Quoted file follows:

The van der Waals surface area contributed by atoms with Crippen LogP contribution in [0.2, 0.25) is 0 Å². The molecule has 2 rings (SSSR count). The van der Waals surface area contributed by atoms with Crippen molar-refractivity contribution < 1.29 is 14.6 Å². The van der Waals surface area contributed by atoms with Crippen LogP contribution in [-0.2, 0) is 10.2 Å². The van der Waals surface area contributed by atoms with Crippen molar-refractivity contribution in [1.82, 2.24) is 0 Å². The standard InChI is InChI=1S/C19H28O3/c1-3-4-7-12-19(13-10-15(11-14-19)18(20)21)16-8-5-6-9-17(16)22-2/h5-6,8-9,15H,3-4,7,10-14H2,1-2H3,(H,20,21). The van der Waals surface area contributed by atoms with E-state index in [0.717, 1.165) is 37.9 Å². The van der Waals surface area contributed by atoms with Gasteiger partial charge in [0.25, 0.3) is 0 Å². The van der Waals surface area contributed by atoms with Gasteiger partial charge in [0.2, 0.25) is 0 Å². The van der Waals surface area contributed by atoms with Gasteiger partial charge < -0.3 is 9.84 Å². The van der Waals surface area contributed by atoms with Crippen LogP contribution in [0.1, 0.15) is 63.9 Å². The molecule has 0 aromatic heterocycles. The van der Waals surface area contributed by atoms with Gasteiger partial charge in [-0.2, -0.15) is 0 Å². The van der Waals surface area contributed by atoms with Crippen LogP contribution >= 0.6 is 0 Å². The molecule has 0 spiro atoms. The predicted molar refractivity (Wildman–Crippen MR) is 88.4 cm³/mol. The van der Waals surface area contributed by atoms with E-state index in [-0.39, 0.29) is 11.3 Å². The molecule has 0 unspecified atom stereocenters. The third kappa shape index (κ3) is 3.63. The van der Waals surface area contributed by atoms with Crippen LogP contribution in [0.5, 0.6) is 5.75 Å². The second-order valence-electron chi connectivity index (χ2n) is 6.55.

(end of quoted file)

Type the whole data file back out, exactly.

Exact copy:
The van der Waals surface area contributed by atoms with Crippen LogP contribution in [0.2, 0.25) is 0 Å². The molecule has 2 rings (SSSR count). The van der Waals surface area contributed by atoms with Crippen molar-refractivity contribution < 1.29 is 14.6 Å². The van der Waals surface area contributed by atoms with Crippen LogP contribution in [-0.2, 0) is 10.2 Å². The van der Waals surface area contributed by atoms with Crippen molar-refractivity contribution in [1.82, 2.24) is 0 Å². The standard InChI is InChI=1S/C19H28O3/c1-3-4-7-12-19(13-10-15(11-14-19)18(20)21)16-8-5-6-9-17(16)22-2/h5-6,8-9,15H,3-4,7,10-14H2,1-2H3,(H,20,21). The van der Waals surface area contributed by atoms with E-state index in [0.717, 1.165) is 37.9 Å². The van der Waals surface area contributed by atoms with Gasteiger partial charge in [0.25, 0.3) is 0 Å². The van der Waals surface area contributed by atoms with Gasteiger partial charge in [0.2, 0.25) is 0 Å². The van der Waals surface area contributed by atoms with Gasteiger partial charge < -0.3 is 9.84 Å². The van der Waals surface area contributed by atoms with Crippen LogP contribution in [0.1, 0.15) is 63.9 Å². The molecule has 0 aromatic heterocycles. The van der Waals surface area contributed by atoms with Gasteiger partial charge in [-0.2, -0.15) is 0 Å². The van der Waals surface area contributed by atoms with Crippen LogP contribution >= 0.6 is 0 Å². The molecule has 0 spiro atoms. The predicted molar refractivity (Wildman–Crippen MR) is 88.4 cm³/mol. The van der Waals surface area contributed by atoms with E-state index in [-0.39, 0.29) is 11.3 Å². The molecule has 0 unspecified atom stereocenters. The third kappa shape index (κ3) is 3.63. The van der Waals surface area contributed by atoms with Crippen LogP contribution in [0.5, 0.6) is 5.75 Å². The second-order valence-electron chi connectivity index (χ2n) is 6.55.